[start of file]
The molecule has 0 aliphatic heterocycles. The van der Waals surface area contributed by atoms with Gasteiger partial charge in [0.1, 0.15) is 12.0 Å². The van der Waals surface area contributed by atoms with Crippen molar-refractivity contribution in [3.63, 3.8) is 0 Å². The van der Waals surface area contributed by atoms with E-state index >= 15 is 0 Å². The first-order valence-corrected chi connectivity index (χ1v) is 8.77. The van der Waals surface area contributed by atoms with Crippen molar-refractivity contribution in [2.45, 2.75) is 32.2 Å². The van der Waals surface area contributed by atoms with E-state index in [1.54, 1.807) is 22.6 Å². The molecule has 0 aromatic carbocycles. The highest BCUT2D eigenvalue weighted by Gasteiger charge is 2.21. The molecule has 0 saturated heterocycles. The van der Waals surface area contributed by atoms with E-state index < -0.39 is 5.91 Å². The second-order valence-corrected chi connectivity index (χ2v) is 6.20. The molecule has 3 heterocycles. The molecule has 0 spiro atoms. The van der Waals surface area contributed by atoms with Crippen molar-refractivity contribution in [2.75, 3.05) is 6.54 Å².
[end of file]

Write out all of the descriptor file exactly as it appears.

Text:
The molecule has 0 aliphatic heterocycles. The van der Waals surface area contributed by atoms with Gasteiger partial charge in [0.1, 0.15) is 12.0 Å². The van der Waals surface area contributed by atoms with Crippen molar-refractivity contribution in [3.63, 3.8) is 0 Å². The van der Waals surface area contributed by atoms with E-state index >= 15 is 0 Å². The first-order valence-corrected chi connectivity index (χ1v) is 8.77. The van der Waals surface area contributed by atoms with Crippen molar-refractivity contribution in [2.45, 2.75) is 32.2 Å². The van der Waals surface area contributed by atoms with E-state index in [1.54, 1.807) is 22.6 Å². The molecule has 0 aromatic carbocycles. The highest BCUT2D eigenvalue weighted by Gasteiger charge is 2.21. The molecule has 0 saturated heterocycles. The van der Waals surface area contributed by atoms with E-state index < -0.39 is 5.91 Å². The second-order valence-corrected chi connectivity index (χ2v) is 6.20. The molecule has 3 heterocycles. The molecule has 0 spiro atoms. The van der Waals surface area contributed by atoms with Crippen molar-refractivity contribution in [2.75, 3.05) is 6.54 Å².